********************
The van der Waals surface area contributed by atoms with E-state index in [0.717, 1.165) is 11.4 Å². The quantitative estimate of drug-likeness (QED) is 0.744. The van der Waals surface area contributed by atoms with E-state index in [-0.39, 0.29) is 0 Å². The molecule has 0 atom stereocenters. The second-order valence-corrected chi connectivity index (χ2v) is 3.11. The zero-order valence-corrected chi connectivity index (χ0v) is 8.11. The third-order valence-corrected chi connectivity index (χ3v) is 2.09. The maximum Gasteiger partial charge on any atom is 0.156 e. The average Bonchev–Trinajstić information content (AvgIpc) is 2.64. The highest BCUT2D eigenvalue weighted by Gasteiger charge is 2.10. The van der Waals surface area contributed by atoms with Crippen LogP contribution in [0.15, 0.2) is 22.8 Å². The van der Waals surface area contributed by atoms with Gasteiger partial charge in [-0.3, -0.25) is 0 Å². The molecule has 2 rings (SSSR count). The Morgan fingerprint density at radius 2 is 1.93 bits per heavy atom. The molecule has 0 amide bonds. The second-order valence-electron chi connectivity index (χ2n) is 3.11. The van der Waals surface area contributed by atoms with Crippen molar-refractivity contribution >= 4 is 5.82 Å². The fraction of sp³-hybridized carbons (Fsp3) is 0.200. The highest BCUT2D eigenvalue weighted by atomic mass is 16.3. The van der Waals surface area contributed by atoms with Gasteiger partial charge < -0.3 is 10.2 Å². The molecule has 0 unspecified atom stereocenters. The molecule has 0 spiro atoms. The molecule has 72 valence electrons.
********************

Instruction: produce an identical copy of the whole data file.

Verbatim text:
The van der Waals surface area contributed by atoms with E-state index in [0.717, 1.165) is 11.4 Å². The quantitative estimate of drug-likeness (QED) is 0.744. The van der Waals surface area contributed by atoms with E-state index in [-0.39, 0.29) is 0 Å². The molecule has 0 atom stereocenters. The second-order valence-corrected chi connectivity index (χ2v) is 3.11. The zero-order valence-corrected chi connectivity index (χ0v) is 8.11. The third-order valence-corrected chi connectivity index (χ3v) is 2.09. The maximum Gasteiger partial charge on any atom is 0.156 e. The average Bonchev–Trinajstić information content (AvgIpc) is 2.64. The highest BCUT2D eigenvalue weighted by Gasteiger charge is 2.10. The van der Waals surface area contributed by atoms with Crippen LogP contribution in [0.15, 0.2) is 22.8 Å². The van der Waals surface area contributed by atoms with Gasteiger partial charge in [-0.3, -0.25) is 0 Å². The molecule has 2 rings (SSSR count). The Morgan fingerprint density at radius 2 is 1.93 bits per heavy atom. The molecule has 0 amide bonds. The second-order valence-electron chi connectivity index (χ2n) is 3.11. The van der Waals surface area contributed by atoms with Crippen molar-refractivity contribution >= 4 is 5.82 Å². The fraction of sp³-hybridized carbons (Fsp3) is 0.200. The highest BCUT2D eigenvalue weighted by atomic mass is 16.3. The van der Waals surface area contributed by atoms with Gasteiger partial charge < -0.3 is 10.2 Å². The molecule has 0 unspecified atom stereocenters. The molecule has 0 spiro atoms. The molecule has 72 valence electrons.